There are still remnants of my past life floating around within my psyche. While my past does not define me in a negative way or dictate my actions – it has helped to shape me and change me in ways I never would or could have imagined. Good events, bad events – they were all pushes and pulls in different directions in my life. I can’t say that I’d change anything, though I maybe would have liked to back then. I feel like if I would have changed anything, then maybe I wouldn’t be the same “me” I am today.

I remember the child I was, living in Lewiston. It’s easy to be happy-go-lucky when you’re a kid, but not really when you’re a child of poverty, of abuse, of alcoholism, of neglect, of many things that take people and crush them down into a fine powder over time. There were so many times when I could have turned down a different path. So many times when life could have given me that extra push or extra pull and maybe now I’d be rich. Or maybe now I’d be dead.

But now, here I am, married to the woman of my dreams. No, I did not forget the bad stuff that has come before. I have not forgotten where I came from. That’s all a part of me. If I were a tree, you’d see the many rings which form my core, but you’d also see the remnants of scars from past mishaps marring my insides.

I have not forgotten that, as a child, I knew what hunger was. We went entire days without eating. I turned to stealing. I ate at homeless shelters and from alleys. I cried sometimes as my stomach twisted and burned from the absence of food. I ate pictures of food I cut from magazines, pretending it was real. We were given candy that rotted our teeth, and bad foods that were cheap and easy and I spent agonizing nights weeping from terrible pain, striking my own face with my fists to stop the ache though the redirected pain dulled it only a moment at a time.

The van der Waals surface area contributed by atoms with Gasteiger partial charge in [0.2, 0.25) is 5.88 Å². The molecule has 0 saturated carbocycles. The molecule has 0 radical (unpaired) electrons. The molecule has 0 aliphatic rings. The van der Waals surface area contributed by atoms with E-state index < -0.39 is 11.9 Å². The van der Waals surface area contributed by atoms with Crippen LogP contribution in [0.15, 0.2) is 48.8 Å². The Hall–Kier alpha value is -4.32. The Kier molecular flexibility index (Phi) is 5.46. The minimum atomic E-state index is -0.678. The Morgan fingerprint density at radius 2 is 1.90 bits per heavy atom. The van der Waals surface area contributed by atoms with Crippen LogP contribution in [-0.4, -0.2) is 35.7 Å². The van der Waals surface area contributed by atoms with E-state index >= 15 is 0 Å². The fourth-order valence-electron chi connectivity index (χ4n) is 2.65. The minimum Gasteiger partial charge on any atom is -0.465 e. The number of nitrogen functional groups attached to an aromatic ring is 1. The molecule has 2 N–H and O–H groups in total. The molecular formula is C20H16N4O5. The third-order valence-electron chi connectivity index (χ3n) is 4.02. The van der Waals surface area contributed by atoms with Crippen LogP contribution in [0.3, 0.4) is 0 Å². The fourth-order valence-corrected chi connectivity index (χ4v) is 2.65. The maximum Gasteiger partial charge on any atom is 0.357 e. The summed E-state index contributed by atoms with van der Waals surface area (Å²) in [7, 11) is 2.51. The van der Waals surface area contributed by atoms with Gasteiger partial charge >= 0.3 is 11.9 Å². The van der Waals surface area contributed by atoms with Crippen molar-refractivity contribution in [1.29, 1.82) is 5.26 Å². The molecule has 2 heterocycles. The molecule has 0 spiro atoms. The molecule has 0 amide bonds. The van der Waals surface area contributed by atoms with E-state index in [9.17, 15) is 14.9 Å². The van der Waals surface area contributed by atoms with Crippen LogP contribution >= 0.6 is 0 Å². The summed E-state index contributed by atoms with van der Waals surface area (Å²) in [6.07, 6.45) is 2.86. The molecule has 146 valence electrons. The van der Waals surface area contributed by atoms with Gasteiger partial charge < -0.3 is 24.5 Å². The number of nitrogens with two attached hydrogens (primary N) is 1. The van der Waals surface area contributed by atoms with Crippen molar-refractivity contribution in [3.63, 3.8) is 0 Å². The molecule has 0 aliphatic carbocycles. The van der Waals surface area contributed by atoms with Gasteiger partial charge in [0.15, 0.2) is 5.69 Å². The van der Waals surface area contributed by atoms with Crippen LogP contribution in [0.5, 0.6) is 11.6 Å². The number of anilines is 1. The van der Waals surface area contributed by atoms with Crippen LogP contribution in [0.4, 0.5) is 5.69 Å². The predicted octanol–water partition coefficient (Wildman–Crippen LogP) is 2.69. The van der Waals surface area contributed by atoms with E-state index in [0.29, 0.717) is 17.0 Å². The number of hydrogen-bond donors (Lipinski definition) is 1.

I have not forgotten that, as a child, I was filthy. My clothing was often unwashed, and what we had nice that was given to us by caring relatives was quickly ruined by the world we inhabited. I remember long days outside in the summer and how my socks were covered in slime inside my own rotting shoes. I remember being covered at times in lice, in fleas, in warts and even piss. Roaches occupied the same spaces we did, and I was no stranger to the chemicals they bombed the apartments with to make the cockroaches scurry out from hiding to die in a horrific pile in the middle of our kitchen. When I was placed in a foster home, I remember how they bagged my clothing in a trash bag and said they were going to incinerate it. They weren’t joking, but I was angry that they looked down on me the way they did. I didn’t know any better. I thought that life was normal.

I have not forgotten that, as a child, I experienced abuse and violence in such a way that I do not trust now in my current life, and if I do – it requires constant validation. When I was just a young boy, I was taken advantage of to the fullest extent, a victim of neglect. I was constantly in a state of endangerment. I was chased by thugs in the city. I was made to fight for money in backyard brawls, a product of illegal gambling. I was beaten by grown men, knocked unconscious. I was thrown into rivers, pushed down hills on too-big bikes, made to hold bees and spiders to “toughen me up”. I was ganged up on, with my only earthly possessions torn up in front of me. I was sought out in the schools, chased, beaten – had rocks thrown through my window. My own family has fought me, betrayed me on occasion. I was lied to, cheated on, and left behind by so many, so often.

And yet, here I am. I am using “trust” again. Sometimes, I want to take it back. It takes more courage than I sometimes feel I have to open myself up to a hidden strike again. If I close myself off, it limits the possibility that someone can come by and ruin me, destroy me all over again. But one can’t go through life without human connection. One can’t go through life being completely afraid and shut off. I refuse to let the ghosts of my past dictate who I am today. Each prior moment of anguish and pain and hunger was a test. I have passed them all, and I have persevered. I will continue to do so, because I’m a fighter. I’ve lasted through so much. I’m still standing.

And now I have the most beautiful, funny, kind woman to stand with me, to show me how to trust again, to make me appreciate all the good she’s brought into my life when I’ve had so much pain and sorrow. I think we’re gonna’ be okay.